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Ben Fritz Thinks Colonization is Bad

June 26th, 2008 by Troy Goodfellow · 16 Comments · Blogs, Design, History

Ben Fritz, a video game blogger at Variety has some issues with the upcoming Colonization expansion for Civ IV.

But goddamit, am I the only one who think it’s morally disturbing to make a game that celebrates COLONIZATION? It’s ironic, actually, because just a few months ago a friend sent me a link to some information about the original “Colonization” game from 1994 (pictured left) that this one updates. At first, I thought it had to be a joke, but sure enough, it was real. However, I dismissed it as a relic from a time when neither developers nor players took videogames seriously as media with moral implications.

But the idea that 2K and Firaxis and Sid Meier himself would make and release a game in the year 2008 that is not only about colonization, but celebrates it by having the player control the people doing the colonizing is truly mind boggling.

I’ve written about this sort of thing before. A few times, in fact. The tough issues in America’s history are something that game designers have tended to avoid, for one reason or another.

I’m not going to be one of those morons who says that “it’s just a game” and lets it go. Fritz is right that games should be judged on many of the same grounds as other media that deal with these issues. His point about modern colonization being founded on racist principles is oversimplified but a valid issue to raise.

But with all due respect to Fritz, he’s getting very upset without fully understanding the context.

1. Historical strategy games will always have baggage. Wargames let you play Nazis, Europa Universalis encourages forced conversion and eradication of natives, and Civilization reduces history to a template of invention and warfare. If we choose to only make games about the easy stuff (killing Nazis, ending Communism, feeding the hungry) then you close off a lot of the past to designers. Games can only speak to our history by portraying it, and, like it or not, narratives of conquest (starting small and getting bigger) have always been popular subjects.

2. Colonization is about the United States. The goal is always independence and many of the founding fathers are Founding Fathers. But America was built on the blood of native peoples. Would Fritz prefer a game about America’s rush for independence that starts after the native populations are pushed beyond the Ohio? Isn’t that even more of a whitewash?

3. The original Colonization had a brilliant historical narrative regarding native/European relations. The way the mechanics worked, immediate hostility on the part of the player would be met with quick defeat. You need the natives to survive the early game because they outnumber you, they can train your colonists and they will help you. But as you grow, you will inevitably encroach on their lands and relations will deteriorate. You can win without destroying the natives, but you are forced to make tough choices along the way. I am in no way implying that the genocide of the native peoples was the inevitable result of historical imperatives. But if any game has captured the dynamic between European colonists and the native population, Colonization was that game.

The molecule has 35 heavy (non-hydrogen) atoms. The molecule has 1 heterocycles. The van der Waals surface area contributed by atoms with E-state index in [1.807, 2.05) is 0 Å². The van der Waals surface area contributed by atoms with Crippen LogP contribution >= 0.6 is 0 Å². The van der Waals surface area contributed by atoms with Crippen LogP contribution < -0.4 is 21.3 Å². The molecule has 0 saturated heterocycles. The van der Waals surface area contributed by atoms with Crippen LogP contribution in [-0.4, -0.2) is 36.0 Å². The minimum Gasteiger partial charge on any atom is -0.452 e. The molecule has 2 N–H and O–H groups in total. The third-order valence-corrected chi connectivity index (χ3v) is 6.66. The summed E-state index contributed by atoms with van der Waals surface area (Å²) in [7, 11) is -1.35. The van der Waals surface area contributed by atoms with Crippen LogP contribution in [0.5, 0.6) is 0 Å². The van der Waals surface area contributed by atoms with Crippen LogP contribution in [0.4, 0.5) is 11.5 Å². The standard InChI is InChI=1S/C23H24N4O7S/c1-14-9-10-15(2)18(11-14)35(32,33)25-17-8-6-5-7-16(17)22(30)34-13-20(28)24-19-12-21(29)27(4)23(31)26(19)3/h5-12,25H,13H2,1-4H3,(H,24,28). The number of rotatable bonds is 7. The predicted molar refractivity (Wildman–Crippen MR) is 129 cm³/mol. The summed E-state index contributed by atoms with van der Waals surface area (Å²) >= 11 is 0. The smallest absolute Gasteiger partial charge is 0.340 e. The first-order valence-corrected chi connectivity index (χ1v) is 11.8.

4. It is the duty of a designer to avoid distorting history when possible, of course. But you can never tell the full story, any more than Terrence Malick’s The New World captured the Powhatan response to Jamestown. The criticism that Colonization misses the native point of view is a legitimate point. But you can make that point without getting over-excited about the fact that the story of America’s founding is being told. At least it’s not The Patriot. A game told from the native point of view (assuming that there was a singular point of view, a very debatable point) would run the risk of being Dancing with Wolves – a beautifully shot and well acted movie that told the story of saintly natives as seen by a white man.

Of course, America’s legacy of slave holding is the big silence of game design. Where you can excuse the lack of games that confront the Holocaust because of that event’s singular horror, the Americas were largely a slave economy based on race. It’s a truth that games have been reluctant to accept or acknowledge, probably through fear that someone would interpret this as “celebrating slavery”.

The problem, naturally, is that for all the talk about education in games, strategy games do not teach anything of importance with any great dexterity. The more didactic a game is, the less people want to play it. And if your message is beneath the surface (like the living planet in Alpha Centauri) you run the risk of people missing it altogether.

It is to Fritz’s credit that he is willing to raise this issue, comments on his blog notwithstanding. But, since he certainly accepts that movies can have a rhetorical purpose beyond their surface subject matter (Lawrence of Arabia) or authorial intent (Top Gun), I hope he’ll give Colonization a chance.


16 Comments so far ↓

  • Scott R. Krol

    Wow, just wow. Words fail me on how big an idiot Fritz is. I can imagine reading such garbage on the Daily Kos or the Huffington Post, but any place else? Gah, that’s five minutes of my life I’m not getting back…

    Speaking of Sid Meier games I’m surprised we haven’t seen anything on Civ Revolution from you yet Troy. Surely as a die hard Civ fan you’re at least somewhat interested. Holding out until it ships?

  • Troy

    I’m waiting till it hits shelves. Haven’t even touched the demo.

  • GotGame.com

    It happens . . . there are people out there that read too far into things and spoil the experience because of it–seeing the tree and not the forest if you will.

  • Michael A.

    Your point #3 is really what invalidates his whole arguement. IMO, Colonization really handles the problem rather brilliantly – and it is almost entirely the player’s choice whether to eradicate the natives or not.

    With the proper starting nation (French) and the right founding fathers, one could coexist quite handily with the natives in New France (it wasn’t easy – but quite doable). In the long run, I seem to recall it was also a quite effective strategy too – as the friendly natives would send you bountiful harvests and goods, and would assist you in war.